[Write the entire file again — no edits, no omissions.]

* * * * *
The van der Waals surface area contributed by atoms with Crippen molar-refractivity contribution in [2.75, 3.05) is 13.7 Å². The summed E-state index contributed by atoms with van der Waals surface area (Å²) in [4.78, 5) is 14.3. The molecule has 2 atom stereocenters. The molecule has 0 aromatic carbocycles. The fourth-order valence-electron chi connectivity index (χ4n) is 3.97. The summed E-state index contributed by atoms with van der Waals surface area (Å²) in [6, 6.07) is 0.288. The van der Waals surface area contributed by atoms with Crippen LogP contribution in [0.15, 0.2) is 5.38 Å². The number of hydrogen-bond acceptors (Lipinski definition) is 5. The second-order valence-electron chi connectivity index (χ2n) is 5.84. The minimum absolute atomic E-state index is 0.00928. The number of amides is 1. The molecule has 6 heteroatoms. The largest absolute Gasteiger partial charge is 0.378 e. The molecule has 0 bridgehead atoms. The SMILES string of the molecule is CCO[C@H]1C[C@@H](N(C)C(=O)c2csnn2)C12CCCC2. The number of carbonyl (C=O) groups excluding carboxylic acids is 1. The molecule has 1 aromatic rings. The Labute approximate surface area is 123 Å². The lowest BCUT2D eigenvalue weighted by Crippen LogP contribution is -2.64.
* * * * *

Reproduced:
The van der Waals surface area contributed by atoms with Crippen molar-refractivity contribution in [2.75, 3.05) is 13.7 Å². The summed E-state index contributed by atoms with van der Waals surface area (Å²) in [4.78, 5) is 14.3. The molecule has 2 atom stereocenters. The molecule has 0 aromatic carbocycles. The fourth-order valence-electron chi connectivity index (χ4n) is 3.97. The summed E-state index contributed by atoms with van der Waals surface area (Å²) in [6, 6.07) is 0.288. The van der Waals surface area contributed by atoms with Crippen LogP contribution in [0.15, 0.2) is 5.38 Å². The number of hydrogen-bond acceptors (Lipinski definition) is 5. The second-order valence-electron chi connectivity index (χ2n) is 5.84. The minimum absolute atomic E-state index is 0.00928. The number of amides is 1. The molecule has 6 heteroatoms. The largest absolute Gasteiger partial charge is 0.378 e. The molecule has 0 bridgehead atoms. The SMILES string of the molecule is CCO[C@H]1C[C@@H](N(C)C(=O)c2csnn2)C12CCCC2. The number of carbonyl (C=O) groups excluding carboxylic acids is 1. The molecule has 1 aromatic rings. The Labute approximate surface area is 123 Å². The lowest BCUT2D eigenvalue weighted by Crippen LogP contribution is -2.64.